If You Put Aussie Science Under The Microscope You'll Be Blown Away

Across Australia we're celebrating all things Science. Get on board!

Australians punch above their weight when it comes to Science. You need only mention the Cochlear Implant or the Cervical Cancer Vaccine to make our hearts swell with pride.

Or the 2018 Australia of the Year, Professor Michelle Simmons.

Her team is the only one in the world that can manipulate individual atoms to make atomically precise electronic devices, and leads the world in developing a quantum computer in silicon.

"I firmly believe there is nowhere else in the world better to do scientific research and challenge what's possible," says Simmons.

Depending on where you live -- this week or this month -- Australia is celebrating all things Science, and the Oscars in Aussie science is taking centre stage.

The 2018 Eureka Awards, run by the Australian Museum, are just one of a suite of prestigious programs shining a light on our budding brains trusts.

This year 47 finalists are in the running for 16 Australian Museum Eureka Prizes in the categories of:  Research and Innovation;  Leadership; Science Engagement and School Science.

From helping solve our energy crisis with renewable energy -- please take note, Prime Minister -- to a new adhesive surgical glue that can quickly seal wounds in emergency situations.

There's a new bio-pen -- a handheld 3D printer --  that helps repair damaged cartilage, to developing a new simple screening test for Type 1 Diabetes.

These awards also recognise our scientists of the future, such as Claire Glavin and Eliza Dalziel, who explore how sea cucumbers can help reduce the harmful impacts of climate change.

Here's a list of my favourite entries.

Professor Andrew Blakers, Dr Matthew Stocks and Bin Lu have challenged the barriers to renewable energy in Australia and discovered 22,000 sites that are suitable for cost-effective pumped hydro energy storage, raising the profile of opportunities for pumped hydro investment within the clean energy industry.

A multidisciplinary team of scientists, engineers and clinicians has produced the ‘Biopen’, a handheld 3D printer that can be used in surgery to repair damaged cartilage.

The technology was developed with a view to preventing osteoarthritis, a debilitating and painful condition that affects over 1 million Australians.

Type 1 diabetes affects more than 120,000 Australians and usually occurs in childhood. The T1D Research Team has uncovered a genetic pattern that indicates type-1 diabetes risk among infants, bringing a simple screening test one step closer.

Their discovery could help clinicians to focus monitoring of children with the highest risk, transforming management of the condition.

Professor Tony Weiss has developed an adhesive surgical glue that quickly seals wounds without the need for common staples.

The technology, made from natural elastic protein, has the potential to revolutionise treatment at emergency sites and was recently sold to an international pharmaceutical company.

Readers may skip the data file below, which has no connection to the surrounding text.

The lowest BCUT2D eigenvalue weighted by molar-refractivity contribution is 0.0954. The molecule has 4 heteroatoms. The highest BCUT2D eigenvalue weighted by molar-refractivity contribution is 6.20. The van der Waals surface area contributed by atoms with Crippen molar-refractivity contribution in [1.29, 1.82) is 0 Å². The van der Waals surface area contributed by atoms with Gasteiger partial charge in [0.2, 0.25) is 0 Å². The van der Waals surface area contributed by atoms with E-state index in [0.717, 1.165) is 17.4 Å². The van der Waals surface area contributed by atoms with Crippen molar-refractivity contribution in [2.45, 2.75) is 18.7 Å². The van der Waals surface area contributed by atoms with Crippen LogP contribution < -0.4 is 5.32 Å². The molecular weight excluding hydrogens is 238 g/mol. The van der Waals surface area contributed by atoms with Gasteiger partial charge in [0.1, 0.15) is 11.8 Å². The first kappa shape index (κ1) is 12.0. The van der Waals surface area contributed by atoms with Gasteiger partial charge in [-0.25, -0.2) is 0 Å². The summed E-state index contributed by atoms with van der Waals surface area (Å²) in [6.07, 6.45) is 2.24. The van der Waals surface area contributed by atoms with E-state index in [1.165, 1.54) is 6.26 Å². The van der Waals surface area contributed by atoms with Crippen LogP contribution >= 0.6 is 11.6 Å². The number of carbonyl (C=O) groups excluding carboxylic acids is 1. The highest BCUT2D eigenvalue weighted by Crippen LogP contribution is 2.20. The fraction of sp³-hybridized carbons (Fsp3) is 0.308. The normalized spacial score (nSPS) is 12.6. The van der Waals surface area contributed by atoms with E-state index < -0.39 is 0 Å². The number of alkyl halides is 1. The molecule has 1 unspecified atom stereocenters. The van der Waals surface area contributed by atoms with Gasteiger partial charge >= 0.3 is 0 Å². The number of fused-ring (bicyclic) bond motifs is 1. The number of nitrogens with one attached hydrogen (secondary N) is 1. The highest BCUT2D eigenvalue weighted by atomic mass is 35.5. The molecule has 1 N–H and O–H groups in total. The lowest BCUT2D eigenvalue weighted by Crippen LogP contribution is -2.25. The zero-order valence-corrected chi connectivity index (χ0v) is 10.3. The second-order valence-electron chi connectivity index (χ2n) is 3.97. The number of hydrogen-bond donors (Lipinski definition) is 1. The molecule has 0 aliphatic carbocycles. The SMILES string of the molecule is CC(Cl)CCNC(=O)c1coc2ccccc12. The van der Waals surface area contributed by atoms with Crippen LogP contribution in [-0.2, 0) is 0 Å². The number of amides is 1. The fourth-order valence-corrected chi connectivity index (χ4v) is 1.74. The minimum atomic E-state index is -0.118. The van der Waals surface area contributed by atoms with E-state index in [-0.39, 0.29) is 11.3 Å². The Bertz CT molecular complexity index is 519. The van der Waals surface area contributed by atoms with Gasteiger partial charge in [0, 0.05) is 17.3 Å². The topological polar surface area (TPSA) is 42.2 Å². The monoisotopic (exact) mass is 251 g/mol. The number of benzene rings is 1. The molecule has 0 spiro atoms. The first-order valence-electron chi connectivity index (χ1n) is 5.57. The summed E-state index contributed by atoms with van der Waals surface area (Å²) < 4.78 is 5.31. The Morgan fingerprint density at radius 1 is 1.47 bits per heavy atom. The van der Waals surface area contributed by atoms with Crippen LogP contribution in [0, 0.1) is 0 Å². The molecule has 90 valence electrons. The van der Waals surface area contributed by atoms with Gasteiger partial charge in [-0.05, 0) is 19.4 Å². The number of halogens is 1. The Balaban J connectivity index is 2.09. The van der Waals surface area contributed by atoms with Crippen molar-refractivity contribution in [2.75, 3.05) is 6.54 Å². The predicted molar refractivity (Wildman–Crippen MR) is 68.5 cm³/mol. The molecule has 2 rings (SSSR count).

The ECOCEAN Whale Shark Research, Education and Conservation Project enables citizen scientists to collect identification data on whale sharks.

The program involves community monitoring, photo identification, satellite tracking and star-mapping technology, helping researchers better understand the movements and ecology of this endangered species.

The project also delivers education outreach activities to engage school students and the community in marine conservation.

Making A Splash examines the important role that sea cucumbers play in protecting our coral reefs.

Eliza and Claire assess the potential role of the species in raising calcium carbonate levels in these fragile ecosystems, which helps to rebuild reefs, increase nutrient recycling and counteract the harmful effects of climate change.

Some of Australia’s rarest birds could soon be back from the brink of extinction, thanks to the pioneering conservation efforts of the Difficult Bird Research Group.

The team has devised a series of strategies for rescuing the populations of three endangered Tasmanian bird species, which they were able to rapidly implement following a successful crowdfunding campaign.

Swift Parrots, Orange-Bellied Parrots and Forty-Spotted Pardalotes are slowly coming back thanks to imaginative scientists who gathered community support and participation to tackle challenges of large areas and shy birds.

But it's not just the Australian Museum promoting our scientists.

Every week on news services across the country, we celebrate some pretty impressive developments.

Take Gillian Bowen's exclusive on Ten News last week, with Scientists at the Victor Chang Institute in Sydney -- in a world first --  identifying how zebra fish heal themselves with a  special type of immune cell, which could lead to the ability to regenerate a damaged heart.

So get on board and cheer on our scientists.

Just like our athletes, our scientists need your support and recognition.  Help them where you can.

There are events across the country celebrating and promoting science.

So stay tuned, I'll detail the winners of the Eureka Awards when they're announced on August 29.